The Right to Build Task Force has undertaken an in-depth analysis of all English local authority plans, and has found that over half (58%) now have current, or emerging, policy provision for Custom and Self Build. The 58% is a welcome figure as it was 24% in 2015, prior to the commencement of the Right to Build legislation.

However, NaCSBA feels that more could – and should – be done as the legislation places a statutory duty on local authorities to host self and custom build registers, and have concern for these when filling out their wider planning functions. This is especially so as the news is released for Right to Build Day on the 30 October, the first date when councils must evidence that they have permissioned sufficient plots for those people that signed up to the Right to Build registers in their first year.

For its analysis the Task Force looked at all 336 English authorities plans to determine the level, and type of Custom and Self Build provision, both in made plans and emerging ones, that is, those that are still being worked. Councils in the UK have a duty to produce new plans every five years.

 

Task Force analysis

The analysis revealed that 76% of all authorities with an adopted post-2015 local plan now have a planning policy that actively supports Custom and Self Build housing, up from 13% from the pre-legislation April 2016 date.

The assessment showed that adopted post-legislation plans were starting to become more ambitious, evidencing a range of approaches in practice. However, despite this, very few offered robust support in terms of supplementary planning documents or guidance. In reality, most policies only offer vague support for Custom and Self Build housing in theory, without actually enabling development to come forward

Emerging good practice

The Right to Build Task Force also found examples of good practice in some of the policies, that can broadly be categorised as:

  • land allocations and identification of larger sites: 28%
  • affordable housing policies: 24%
  • ‘percentage policies’: 19%

Package approaches

One example of provision that the Task Force identified as particularly good practice was that of a package approach, as it found that local plans that adopted a mix of policies were better equipped to respond to local demand. These also aligned well with the Government planning practice guidance which supports the National Planning Policy Framework (Paragraph 61).

 

Such plans included a positive statement of support or even policy for Custom and Self Build housing, which was combined with a balanced assessment of demand.

What made them stand out though was the fact that they also combined these elements with several aspects that supported implementation, such as:

  • allocations of small and large sites suitable for Custom and Self Build housing;
  • policies that included a percentage of serviced plots on larger housing sites;
  • the identification of specific locations suitable for Custom and Self Build housing (including exception sites);
  • the use of public land to bring forward serviced plots for people who want to build or commission their own homes; and,
  • promoting Custom and Self Build as a route to affordable housing.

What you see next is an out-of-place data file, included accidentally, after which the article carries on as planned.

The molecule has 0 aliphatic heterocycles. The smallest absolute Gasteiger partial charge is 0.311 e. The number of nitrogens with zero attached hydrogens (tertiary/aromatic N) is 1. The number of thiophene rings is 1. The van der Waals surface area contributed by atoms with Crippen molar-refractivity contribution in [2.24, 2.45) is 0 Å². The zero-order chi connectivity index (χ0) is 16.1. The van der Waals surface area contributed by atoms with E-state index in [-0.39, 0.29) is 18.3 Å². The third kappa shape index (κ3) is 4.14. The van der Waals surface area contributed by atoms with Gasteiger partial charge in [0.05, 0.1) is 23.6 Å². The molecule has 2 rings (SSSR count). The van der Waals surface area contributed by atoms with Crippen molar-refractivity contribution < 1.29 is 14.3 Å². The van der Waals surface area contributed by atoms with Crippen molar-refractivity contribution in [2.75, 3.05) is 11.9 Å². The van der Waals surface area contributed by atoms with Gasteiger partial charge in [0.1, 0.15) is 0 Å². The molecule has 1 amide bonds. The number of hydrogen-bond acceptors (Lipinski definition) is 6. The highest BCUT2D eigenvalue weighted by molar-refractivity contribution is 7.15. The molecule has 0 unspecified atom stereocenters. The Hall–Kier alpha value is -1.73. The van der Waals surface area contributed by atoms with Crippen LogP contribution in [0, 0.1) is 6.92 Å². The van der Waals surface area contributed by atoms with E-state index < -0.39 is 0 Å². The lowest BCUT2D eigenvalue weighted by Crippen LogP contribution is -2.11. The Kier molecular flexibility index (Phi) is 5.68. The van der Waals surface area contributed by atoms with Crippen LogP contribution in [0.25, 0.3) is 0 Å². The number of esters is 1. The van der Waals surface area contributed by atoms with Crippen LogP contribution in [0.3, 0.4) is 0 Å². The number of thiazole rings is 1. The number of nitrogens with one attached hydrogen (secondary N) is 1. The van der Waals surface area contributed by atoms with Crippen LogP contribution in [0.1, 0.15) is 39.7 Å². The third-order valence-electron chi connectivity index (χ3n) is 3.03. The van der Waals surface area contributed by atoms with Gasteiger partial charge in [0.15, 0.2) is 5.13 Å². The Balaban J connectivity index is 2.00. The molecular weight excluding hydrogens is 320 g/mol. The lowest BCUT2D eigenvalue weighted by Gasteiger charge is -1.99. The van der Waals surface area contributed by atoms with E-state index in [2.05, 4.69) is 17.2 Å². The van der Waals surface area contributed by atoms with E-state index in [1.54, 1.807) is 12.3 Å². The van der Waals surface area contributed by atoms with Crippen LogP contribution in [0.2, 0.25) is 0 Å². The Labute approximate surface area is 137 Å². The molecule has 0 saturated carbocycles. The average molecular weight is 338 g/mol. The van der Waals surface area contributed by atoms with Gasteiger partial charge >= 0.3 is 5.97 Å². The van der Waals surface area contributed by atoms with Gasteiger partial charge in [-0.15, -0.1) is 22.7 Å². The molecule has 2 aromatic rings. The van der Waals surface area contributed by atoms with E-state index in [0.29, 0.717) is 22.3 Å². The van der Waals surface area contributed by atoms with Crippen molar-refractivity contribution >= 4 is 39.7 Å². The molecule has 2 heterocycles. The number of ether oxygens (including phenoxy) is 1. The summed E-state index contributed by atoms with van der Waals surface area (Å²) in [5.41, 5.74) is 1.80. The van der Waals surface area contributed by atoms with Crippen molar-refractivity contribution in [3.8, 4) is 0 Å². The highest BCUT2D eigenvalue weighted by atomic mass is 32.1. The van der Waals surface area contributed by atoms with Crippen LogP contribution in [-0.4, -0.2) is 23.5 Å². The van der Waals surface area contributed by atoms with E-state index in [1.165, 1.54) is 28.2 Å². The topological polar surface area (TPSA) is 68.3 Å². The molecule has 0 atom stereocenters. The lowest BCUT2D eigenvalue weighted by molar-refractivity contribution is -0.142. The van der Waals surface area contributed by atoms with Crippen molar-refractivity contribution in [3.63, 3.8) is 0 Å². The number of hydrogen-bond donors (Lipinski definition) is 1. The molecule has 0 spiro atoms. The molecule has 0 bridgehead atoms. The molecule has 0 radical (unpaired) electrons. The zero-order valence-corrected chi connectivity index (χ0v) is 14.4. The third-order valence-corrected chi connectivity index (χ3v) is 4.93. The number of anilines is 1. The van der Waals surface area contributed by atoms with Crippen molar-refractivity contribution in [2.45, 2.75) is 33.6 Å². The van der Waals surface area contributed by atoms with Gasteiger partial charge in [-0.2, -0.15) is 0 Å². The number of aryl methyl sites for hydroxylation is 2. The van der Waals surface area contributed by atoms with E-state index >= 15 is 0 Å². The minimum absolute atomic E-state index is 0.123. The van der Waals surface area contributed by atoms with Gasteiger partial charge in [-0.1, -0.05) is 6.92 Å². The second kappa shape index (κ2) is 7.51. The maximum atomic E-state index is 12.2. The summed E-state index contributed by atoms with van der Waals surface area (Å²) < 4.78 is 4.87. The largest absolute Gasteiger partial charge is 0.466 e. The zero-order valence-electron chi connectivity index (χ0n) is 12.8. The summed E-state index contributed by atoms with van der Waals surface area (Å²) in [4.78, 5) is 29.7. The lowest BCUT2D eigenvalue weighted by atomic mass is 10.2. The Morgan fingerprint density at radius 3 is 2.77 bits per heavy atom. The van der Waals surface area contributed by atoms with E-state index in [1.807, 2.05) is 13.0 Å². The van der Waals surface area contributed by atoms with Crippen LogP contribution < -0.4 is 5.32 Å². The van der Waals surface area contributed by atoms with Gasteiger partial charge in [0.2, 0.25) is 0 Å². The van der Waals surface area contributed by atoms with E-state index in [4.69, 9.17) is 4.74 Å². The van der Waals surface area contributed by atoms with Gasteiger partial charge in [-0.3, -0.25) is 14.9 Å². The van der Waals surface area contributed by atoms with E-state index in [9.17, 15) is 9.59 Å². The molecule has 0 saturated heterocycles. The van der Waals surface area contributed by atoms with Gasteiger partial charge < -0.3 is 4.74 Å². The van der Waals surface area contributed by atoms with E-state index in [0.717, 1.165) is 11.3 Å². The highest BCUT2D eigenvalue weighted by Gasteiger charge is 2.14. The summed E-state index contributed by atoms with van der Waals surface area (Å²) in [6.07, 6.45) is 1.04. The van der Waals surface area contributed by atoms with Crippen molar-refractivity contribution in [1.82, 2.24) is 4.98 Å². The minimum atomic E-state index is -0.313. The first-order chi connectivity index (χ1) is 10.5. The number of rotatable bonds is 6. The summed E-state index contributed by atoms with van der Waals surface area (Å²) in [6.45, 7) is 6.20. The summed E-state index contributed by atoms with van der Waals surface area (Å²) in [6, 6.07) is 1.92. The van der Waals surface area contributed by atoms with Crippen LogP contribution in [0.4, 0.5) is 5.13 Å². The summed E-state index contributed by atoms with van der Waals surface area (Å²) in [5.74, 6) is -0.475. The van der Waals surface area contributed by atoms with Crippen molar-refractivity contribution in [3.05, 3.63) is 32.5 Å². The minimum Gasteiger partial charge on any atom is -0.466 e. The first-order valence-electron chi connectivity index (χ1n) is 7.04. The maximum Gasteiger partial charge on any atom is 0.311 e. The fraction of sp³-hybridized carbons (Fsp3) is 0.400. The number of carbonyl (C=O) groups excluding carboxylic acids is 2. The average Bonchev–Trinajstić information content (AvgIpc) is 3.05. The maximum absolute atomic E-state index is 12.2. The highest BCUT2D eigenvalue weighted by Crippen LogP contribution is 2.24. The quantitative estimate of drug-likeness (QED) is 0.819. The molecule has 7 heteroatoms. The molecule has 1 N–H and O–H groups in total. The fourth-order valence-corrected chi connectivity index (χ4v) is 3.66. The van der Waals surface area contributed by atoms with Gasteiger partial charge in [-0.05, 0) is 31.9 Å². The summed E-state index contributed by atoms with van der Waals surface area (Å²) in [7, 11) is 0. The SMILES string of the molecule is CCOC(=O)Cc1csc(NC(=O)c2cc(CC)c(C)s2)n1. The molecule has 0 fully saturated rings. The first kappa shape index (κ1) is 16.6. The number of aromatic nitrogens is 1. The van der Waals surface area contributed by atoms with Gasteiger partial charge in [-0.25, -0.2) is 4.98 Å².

Adopting such a ‘package’ approach can help local authorities facilitate more Custom and Self Build housing projects, especially when combined with Supplementary Planning Documents or guidance.

Two examples serve to illustrate this approach:

Bristol City Council’s emerging local plan sets out a range of measures. These include site allocations; support for community-led housing projects to provide policy-compliant affordable housing; a percentage policy for larger sites; and, identified opportunities in growth areas.

Stratford-on-Avon District Council’s adopted Core Strategy supports Custom and Self Build as an integral part of the housing mix within identified new settlements; setting a requirement that at least 5% of plots should be made available to self builders on larger housing sites; allocating sites; and, policy support for Custom and Self Build on unallocated sites within main rural centres and local service villages.

Mario Wolf, Director of the Right to Build Task Force, said “The Right to Build Task Force works with a range of stakeholders, many of whom are local authorities, to facilitate Custom and Self Build, and welcomes the findings that two thirds of English authorities now have policy provision for Custom and Self Build.

“However, our research has also found that there is a long way to go. It is unacceptable that almost 5 years on from the 2015 Act that almost one in three adopted post-legislation plans and one in four emerging local plans are making no provision for Custom and Self Build housing. We hope that those authorities without policies will soon act to ensure that their local plan facilitates more local communities to build owner-commissioned homes.

“Thanks to its breadth of expertise in Custom and Self Build, the Task Force is uniquely placed to support authorities, and other stakeholders, to bring forward local initiatives which can help scale up much needed additional housing supply whilst also delivering better designed homes that more people aspire to live in and that communities are happier to see built.”

“Our work enables us to share learning nationally to help local planning authorities bring forward effective planning policies to support their duties under the legislation in line with local priorities”.

Organisations interested in receiving support from the Right to Build Task Force can email for information.

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